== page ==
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Comet C/2014 Q2 (Lovejoy) and M79 Globular Cluster

Posted: 29 December 2014

Clouds returned on Sunday, 28 December 2014. But the clouds made for a gorgeous Arizona sunset with a sun pillar:


The clouds made it seem unlikely that I would be able to photograph Comet C/2014 Q2 (Lovejoy) as it passed the M79 globular cluster this night. But a few hours later the sky cleared!

Open: Sunday, 28 December 2014, 2147 MST
Temperature: 37°F
Session: 760
Conditions: Clear

Immediately upon opening the observatory I added a f/6.3 focal reducer to the 8" LX200-ACF telescope. 2156 MST: viewed the First Quarter Moon, 53X. Then mounted the D7000 DSLR at prime focus + focal reducer using the TPO 2" camera adapter.

2203 MST: took this photo (cropped) of the moon, 1/320sec, ISO 400:


I then slewed to M79 (globular cluster) to check framing of the comet and cluster. Did a test exposure; the framing would work. Did a focus test on the star Rigel using the Bahtinov Mask. Slewed back to M79 and began taking photos at various exposure settings. I wanted to capture the globular cluster without overexposing the comet's head. I also hoped to capture the comet's faint, thin, tail although the bright moonlit sky was expected to make that difficult. This is a cropped 2 minute, ISO 6400, exposure showing the comet next to the globular cluster. The thin tail is faintly visible going left from the comet and beneath the globular cluster.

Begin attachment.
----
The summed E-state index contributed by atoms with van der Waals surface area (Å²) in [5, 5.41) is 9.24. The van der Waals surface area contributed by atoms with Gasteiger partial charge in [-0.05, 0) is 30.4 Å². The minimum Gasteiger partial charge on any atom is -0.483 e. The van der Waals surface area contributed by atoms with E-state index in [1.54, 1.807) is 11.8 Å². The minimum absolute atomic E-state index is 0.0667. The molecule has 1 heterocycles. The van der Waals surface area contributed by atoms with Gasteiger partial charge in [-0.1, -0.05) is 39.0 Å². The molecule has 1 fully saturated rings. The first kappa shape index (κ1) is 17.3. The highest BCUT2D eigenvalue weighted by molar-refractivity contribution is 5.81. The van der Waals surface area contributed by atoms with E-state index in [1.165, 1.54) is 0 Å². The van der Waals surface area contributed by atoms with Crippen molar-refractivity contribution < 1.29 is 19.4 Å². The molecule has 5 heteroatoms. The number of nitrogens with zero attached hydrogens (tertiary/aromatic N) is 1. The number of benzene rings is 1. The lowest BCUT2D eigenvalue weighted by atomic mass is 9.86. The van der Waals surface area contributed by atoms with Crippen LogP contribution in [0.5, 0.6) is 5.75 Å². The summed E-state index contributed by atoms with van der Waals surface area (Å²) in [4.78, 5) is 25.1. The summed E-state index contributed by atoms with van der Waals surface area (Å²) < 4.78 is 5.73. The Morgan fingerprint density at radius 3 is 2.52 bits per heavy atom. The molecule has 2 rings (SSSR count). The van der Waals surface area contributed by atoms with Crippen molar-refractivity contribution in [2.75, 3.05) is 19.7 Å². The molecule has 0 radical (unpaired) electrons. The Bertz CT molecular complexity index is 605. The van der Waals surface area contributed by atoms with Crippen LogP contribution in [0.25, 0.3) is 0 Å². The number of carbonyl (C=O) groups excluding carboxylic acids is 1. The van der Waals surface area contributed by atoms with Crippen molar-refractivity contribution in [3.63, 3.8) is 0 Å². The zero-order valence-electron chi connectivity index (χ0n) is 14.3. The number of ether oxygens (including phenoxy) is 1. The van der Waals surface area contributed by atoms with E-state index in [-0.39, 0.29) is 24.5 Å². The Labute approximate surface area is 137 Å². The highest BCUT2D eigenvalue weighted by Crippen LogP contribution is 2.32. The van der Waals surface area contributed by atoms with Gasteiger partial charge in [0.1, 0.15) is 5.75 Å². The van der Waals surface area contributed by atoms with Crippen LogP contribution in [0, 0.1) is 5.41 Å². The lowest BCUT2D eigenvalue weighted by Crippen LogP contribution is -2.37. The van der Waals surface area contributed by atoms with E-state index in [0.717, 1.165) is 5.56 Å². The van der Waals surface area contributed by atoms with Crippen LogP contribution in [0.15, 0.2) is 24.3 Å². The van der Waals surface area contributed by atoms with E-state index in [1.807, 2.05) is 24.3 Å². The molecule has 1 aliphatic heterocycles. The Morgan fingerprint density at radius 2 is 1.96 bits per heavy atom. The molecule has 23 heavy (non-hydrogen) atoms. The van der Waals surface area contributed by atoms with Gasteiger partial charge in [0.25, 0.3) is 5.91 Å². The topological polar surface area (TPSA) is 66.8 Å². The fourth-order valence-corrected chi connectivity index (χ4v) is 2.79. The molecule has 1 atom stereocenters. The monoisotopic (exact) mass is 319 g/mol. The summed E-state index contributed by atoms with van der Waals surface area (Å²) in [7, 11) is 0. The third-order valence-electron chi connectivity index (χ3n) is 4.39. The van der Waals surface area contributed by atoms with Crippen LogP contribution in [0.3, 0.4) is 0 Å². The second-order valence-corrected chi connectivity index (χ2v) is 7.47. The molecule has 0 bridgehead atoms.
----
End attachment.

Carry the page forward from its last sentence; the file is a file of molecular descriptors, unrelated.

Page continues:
2238 MST: completed comet imaging and removed the camera.

Comet Lovejoy was faintly visible to the naked eye and was a nice view using 12x70 binoculars.

2253 MST: viewed the comet and globular cluster at 53X. The tail was not visible. Removed the focal reducer and viewed the comet and M79 at 83X. This provided a good view of the comet's head and coma in the same field-of-view as the M79 globular cluster.

2304 MST: took a quick look at Jupiter and the four Galilean Moons, 83X.

Close: Sunday, 28 December 2014, 2314 MST
Temperature: 38°F

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